WASHINGTON — Nearly two years after first alleging she had experienced physical and emotional abuse as a teenager at a Utah boarding school, Paris Hilton is revealing new allegations of sexual abuse as the reality star and activist visits Washington, D.C., to push for federal laws that would protect children and teens in similar situations.
Hilton this week met with lawmakers and fellow survivors in the nation’s capital as they lobby for reform in what is known as the “troubled teen industry”: schools and organizations marketed as boarding schools that experts say lack safety and health regulation and the proper educational and mental health tools to help students and keep them safe.
“For too long, our government has allowed this deceptive industry to operate in the shadows without any real transparency or accountability,” Hilton said Wednesday at a press conference.
Speaking in front of the U.S. Capitol building and flanked by dozens of survivors holding posters, Hilton said through tears that she wasn’t ready to speak out loud about the sexual abuse she experienced, but directed others to read her USA TODAY op-ed, published Wednesday, in which she detailed for the first time recollections of being physically forced into complying with “sham” gynecological exams in the middle of the night.
“If we tried to protest or question anything, they said it was a bad dream,” Hilton wrote in the column. “They told us to stop making things up. But looking back on these experiences as an adult woman, I can recognize these exams for what they were: the sexual assault of children.”
Hilton has previously opened up about experiencing verbal, emotional and physical abuse during the 11 months she attended Provo Canyon School, a Utah boarding school for troubled teens. The trauma, Hilton said, left her with anxiety, trust issues and insomnia. When she first made the claims in her 2020 documentary, “This is Paris,” Provo Canyon distanced itself from these claims with a statement noting the school came under new management in 2000, after Hilton attended in the mid- to late-’90s.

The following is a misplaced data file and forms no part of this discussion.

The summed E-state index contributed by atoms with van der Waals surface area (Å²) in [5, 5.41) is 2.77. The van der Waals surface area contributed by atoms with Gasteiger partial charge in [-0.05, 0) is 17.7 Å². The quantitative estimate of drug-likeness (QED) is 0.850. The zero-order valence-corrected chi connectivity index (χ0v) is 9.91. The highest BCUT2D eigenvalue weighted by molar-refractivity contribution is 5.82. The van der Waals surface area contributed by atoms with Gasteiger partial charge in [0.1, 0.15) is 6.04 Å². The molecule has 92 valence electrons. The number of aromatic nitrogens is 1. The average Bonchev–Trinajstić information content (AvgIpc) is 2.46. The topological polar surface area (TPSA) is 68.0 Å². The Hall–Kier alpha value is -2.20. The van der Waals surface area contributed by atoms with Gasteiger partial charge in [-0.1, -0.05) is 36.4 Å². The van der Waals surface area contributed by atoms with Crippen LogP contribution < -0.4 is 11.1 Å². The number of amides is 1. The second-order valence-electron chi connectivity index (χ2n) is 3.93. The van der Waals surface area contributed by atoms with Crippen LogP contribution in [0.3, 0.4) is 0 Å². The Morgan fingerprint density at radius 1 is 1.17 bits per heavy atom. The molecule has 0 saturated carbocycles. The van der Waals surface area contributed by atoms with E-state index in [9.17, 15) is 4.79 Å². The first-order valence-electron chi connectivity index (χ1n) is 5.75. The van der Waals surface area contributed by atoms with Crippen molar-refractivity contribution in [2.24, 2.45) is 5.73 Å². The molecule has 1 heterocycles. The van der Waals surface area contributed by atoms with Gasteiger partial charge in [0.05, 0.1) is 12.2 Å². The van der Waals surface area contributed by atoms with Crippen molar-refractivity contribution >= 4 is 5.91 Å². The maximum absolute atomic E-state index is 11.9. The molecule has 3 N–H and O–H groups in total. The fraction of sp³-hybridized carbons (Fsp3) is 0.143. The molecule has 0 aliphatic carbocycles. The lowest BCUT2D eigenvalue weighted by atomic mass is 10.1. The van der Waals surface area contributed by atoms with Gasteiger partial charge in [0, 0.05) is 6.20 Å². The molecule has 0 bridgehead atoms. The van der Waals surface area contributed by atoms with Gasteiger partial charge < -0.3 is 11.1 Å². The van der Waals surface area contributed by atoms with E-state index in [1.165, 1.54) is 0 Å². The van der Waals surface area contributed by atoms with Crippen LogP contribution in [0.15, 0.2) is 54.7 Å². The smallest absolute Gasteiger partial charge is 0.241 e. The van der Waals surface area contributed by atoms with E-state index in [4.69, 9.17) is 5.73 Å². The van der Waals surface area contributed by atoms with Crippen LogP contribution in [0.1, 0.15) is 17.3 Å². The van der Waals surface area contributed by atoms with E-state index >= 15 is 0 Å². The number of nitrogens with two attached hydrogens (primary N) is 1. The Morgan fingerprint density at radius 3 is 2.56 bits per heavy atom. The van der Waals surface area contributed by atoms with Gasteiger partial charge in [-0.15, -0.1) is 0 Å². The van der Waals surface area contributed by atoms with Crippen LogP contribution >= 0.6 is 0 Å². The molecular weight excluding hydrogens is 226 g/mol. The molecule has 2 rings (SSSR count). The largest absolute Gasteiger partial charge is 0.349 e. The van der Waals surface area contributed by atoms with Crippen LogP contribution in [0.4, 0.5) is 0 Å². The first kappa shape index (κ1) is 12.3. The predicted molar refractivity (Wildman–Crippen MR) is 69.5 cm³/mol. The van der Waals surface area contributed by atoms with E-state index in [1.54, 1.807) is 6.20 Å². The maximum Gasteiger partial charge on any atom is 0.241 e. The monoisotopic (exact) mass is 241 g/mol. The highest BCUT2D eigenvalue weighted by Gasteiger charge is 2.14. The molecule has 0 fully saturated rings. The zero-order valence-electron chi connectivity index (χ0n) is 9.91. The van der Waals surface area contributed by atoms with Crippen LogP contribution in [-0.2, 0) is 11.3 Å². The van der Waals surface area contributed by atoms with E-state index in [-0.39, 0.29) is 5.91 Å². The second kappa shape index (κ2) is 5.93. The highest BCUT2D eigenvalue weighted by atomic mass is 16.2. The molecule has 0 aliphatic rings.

But many who attended Provo Canyon and other schools like it have shared similar stories of abuse, before and since Hilton spoke out.
“Abuse at these facilities takes many forms,” Hilton said Tuesday, adding “mine is just one experience.”
Read USA TODAY’s interview with Hilton:After alleging abuse at her old school, Paris Hilton isn’t backing down
Upon arrival on the National Mall, wedged between the Capitol building and the Washington Monument, Hilton waved to onlookers, joined by husband Carter Reum.
She traded her pointed stilettos for simple flats and put on a black hoodie bedazzled to read “warrior” when she walked into a replica of a small solitary confinement booth, simulating what many young people have said they experience in residential treatment facilities.
“It just hard being in here,” a visibly emotional Hilton told the crowd. “It’s just really triggering.”
Speakers, including several fellow survivors and state senators from Utah and Oregon, expressed a need for legislature at the federal level to regulate the industry’s transportation of children, licensing and staff training requirements, and to increase transparency on how government funding dedicated to treating and educating children is being spent.
“This is a bipartisan issue,” said State Sen. Mike McKell, R-Utah. He was also joined by State Sen. Sara Gelser Blouin, D-Ore.
In 2020, Hilton told USA TODAY that after sharing her story with the world, it was time for the real work to begin. “I’m not going to stop until it’s done,” she said.
Since then, she has met with lawmakers in Utah and D.C., and on Tuesday met with senators and White House staff. Hilton and her team of advocates have been working with Rep. Ro Khanna, D-Calif., and Sen. Jeff Merkley, D-Ore., on the Stop Institutional Child Abuse Act, which is expected to be introduced to Congress in the next few months.
I promise you I’m going to keep fighting,” Hilton vowed to fellow survivors.